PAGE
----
Challenges from outside Nepal
Outside the domestic challenge, the Left Alliance also has to cope with Nepal’s two giant neighbours – India and China. The UML under Oli had opened Nepal’s option of cultivating China to diversify its heavy dependence on India in the matters of trade and transit. Prachanda and the Maoists have always looked towards China as a counterbalance to pressures from India. Since the launching of its Belt and Road Initiative, China is also keen to expand its economic engagement and strategic space in Nepal under the excuse of facilitating Oli’s and Prachanda’s developmental agenda. China was looking forward to the victory of the Left Alliance, and is assiduously working to see this alliance turn into a single party to help it carry forward its economic and strategic initiatives in Nepal.
The Left Alliance had objected to the Deuba government’s cancellation of the Budhi Gandaki power project with a Chinese concern and promised to reverse this decision. In pursuing its engagement with China, the Left Alliance may find it prudent to be careful on two counts. One, it should avoid entering into such projects with China that can lead it into a long-term debt-trap, as has been the case with countries like Sri Lanka, Myanmar, the Maldives, or even Pakistan. Secondly, it may be well advised to steer clear of such projects that may trigger India’s security sensitivities and concerns. Both Oli and Prachanda are intelligent and experienced leaders. They are acutely aware of the structural constraints and avoidable red lines inherent in India-Nepal relations. That is why they have repeatedly and publicly been stating their desire to bring a balance in building co-operative relations with both their northern and southern neighbours. Let us hope they create a new and credible framework of Nepal’s foreign policy to do so.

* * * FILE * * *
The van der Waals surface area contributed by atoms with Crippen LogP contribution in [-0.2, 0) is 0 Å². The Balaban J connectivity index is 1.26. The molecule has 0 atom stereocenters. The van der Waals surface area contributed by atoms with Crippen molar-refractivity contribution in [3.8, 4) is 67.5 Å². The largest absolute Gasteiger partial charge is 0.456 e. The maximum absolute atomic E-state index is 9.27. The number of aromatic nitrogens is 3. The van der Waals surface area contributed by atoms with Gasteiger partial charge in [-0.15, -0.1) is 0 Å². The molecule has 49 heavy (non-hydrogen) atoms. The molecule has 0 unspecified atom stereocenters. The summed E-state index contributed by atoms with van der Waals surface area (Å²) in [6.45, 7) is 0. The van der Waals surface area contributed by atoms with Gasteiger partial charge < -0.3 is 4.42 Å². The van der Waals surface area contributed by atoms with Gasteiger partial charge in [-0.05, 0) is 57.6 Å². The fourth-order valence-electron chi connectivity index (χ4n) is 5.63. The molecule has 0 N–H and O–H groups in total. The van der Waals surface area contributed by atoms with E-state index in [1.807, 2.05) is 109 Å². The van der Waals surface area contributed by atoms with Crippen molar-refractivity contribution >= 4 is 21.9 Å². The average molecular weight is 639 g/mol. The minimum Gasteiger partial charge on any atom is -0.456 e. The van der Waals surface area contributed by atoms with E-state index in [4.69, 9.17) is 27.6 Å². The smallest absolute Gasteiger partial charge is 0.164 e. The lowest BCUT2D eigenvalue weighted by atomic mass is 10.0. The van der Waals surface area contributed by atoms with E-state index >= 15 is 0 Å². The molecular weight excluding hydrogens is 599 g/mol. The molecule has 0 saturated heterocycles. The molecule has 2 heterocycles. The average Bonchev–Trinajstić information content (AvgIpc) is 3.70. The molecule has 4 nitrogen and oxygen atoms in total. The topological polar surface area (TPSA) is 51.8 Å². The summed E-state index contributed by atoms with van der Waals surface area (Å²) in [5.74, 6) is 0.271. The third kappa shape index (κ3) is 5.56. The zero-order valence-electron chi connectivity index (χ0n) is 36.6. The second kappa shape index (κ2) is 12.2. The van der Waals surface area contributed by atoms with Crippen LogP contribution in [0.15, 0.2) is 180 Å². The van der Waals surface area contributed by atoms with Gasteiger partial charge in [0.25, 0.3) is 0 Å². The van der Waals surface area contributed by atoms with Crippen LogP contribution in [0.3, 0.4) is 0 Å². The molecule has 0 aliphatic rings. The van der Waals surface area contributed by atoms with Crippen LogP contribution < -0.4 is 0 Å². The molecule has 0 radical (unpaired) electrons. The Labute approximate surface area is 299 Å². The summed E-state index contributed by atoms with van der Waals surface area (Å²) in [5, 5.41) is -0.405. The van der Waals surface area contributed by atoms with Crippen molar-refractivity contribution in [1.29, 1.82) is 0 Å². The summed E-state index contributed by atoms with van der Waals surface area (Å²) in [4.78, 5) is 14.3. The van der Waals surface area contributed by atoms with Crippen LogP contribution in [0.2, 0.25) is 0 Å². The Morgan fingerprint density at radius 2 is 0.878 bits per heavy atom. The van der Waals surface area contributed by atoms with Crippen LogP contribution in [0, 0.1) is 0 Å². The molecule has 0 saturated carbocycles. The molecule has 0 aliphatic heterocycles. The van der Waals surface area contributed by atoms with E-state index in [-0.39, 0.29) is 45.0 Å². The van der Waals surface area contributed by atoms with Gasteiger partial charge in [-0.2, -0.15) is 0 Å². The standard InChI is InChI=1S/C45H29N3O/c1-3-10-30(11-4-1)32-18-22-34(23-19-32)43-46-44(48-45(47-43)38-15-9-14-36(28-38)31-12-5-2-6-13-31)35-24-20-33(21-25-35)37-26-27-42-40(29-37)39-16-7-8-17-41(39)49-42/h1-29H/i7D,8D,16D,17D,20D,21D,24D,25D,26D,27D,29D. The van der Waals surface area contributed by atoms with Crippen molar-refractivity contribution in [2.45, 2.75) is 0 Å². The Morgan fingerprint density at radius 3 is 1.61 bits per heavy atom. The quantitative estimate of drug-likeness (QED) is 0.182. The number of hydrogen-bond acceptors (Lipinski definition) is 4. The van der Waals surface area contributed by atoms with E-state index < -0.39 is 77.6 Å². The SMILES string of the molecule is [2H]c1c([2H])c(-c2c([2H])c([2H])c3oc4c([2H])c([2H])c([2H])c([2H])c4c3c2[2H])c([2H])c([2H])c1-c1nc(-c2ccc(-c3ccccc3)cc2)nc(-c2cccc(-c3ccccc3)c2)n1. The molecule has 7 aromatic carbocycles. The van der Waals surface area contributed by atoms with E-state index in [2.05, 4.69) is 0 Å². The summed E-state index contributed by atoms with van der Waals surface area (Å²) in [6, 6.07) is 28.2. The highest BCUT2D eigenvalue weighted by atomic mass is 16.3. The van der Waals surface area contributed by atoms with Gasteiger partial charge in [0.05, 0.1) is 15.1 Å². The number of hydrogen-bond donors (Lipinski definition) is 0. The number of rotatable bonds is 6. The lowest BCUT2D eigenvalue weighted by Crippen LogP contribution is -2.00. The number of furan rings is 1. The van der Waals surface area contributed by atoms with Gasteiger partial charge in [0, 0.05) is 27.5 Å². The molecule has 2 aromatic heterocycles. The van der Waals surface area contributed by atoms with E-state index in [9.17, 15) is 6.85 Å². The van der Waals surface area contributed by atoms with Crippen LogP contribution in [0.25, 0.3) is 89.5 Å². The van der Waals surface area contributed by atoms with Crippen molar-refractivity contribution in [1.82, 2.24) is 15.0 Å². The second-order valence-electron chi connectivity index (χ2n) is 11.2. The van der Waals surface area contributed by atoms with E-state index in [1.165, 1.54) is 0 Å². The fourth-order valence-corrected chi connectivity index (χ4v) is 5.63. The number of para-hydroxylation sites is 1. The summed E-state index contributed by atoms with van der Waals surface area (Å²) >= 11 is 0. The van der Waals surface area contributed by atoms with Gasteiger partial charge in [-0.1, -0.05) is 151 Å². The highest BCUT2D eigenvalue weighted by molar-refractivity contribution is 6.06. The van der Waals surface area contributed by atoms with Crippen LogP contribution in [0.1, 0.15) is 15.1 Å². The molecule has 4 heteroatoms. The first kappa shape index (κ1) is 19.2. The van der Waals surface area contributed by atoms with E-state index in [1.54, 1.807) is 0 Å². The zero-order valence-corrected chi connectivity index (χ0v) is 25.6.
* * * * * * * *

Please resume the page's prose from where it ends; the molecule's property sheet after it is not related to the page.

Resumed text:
How India contributed to rise of Left Alliance
If the victory of theLeft Alliance is seen as bad news in New Delhi, the fact is that India has unwittingly contributed to the rise of both the Left Alliance and the new Nepali nationalism with anti-India undertones. Recall some of the recent developments in India-Nepal relations – Delhi’s brazen diplomatic intervention in Nepal’s constitutional process through the sending of its foreign secretary to halt that process in September 2015; its coercive economic diplomacy to punish Oli for not responding to its constitutional preferences regarding accommodation of Madhesi demands; its blessings for unseating Oli once by supporting Sushil Koirala against him in 2015 and then by encouraging Prachanda to defect and align with the NC in 2016.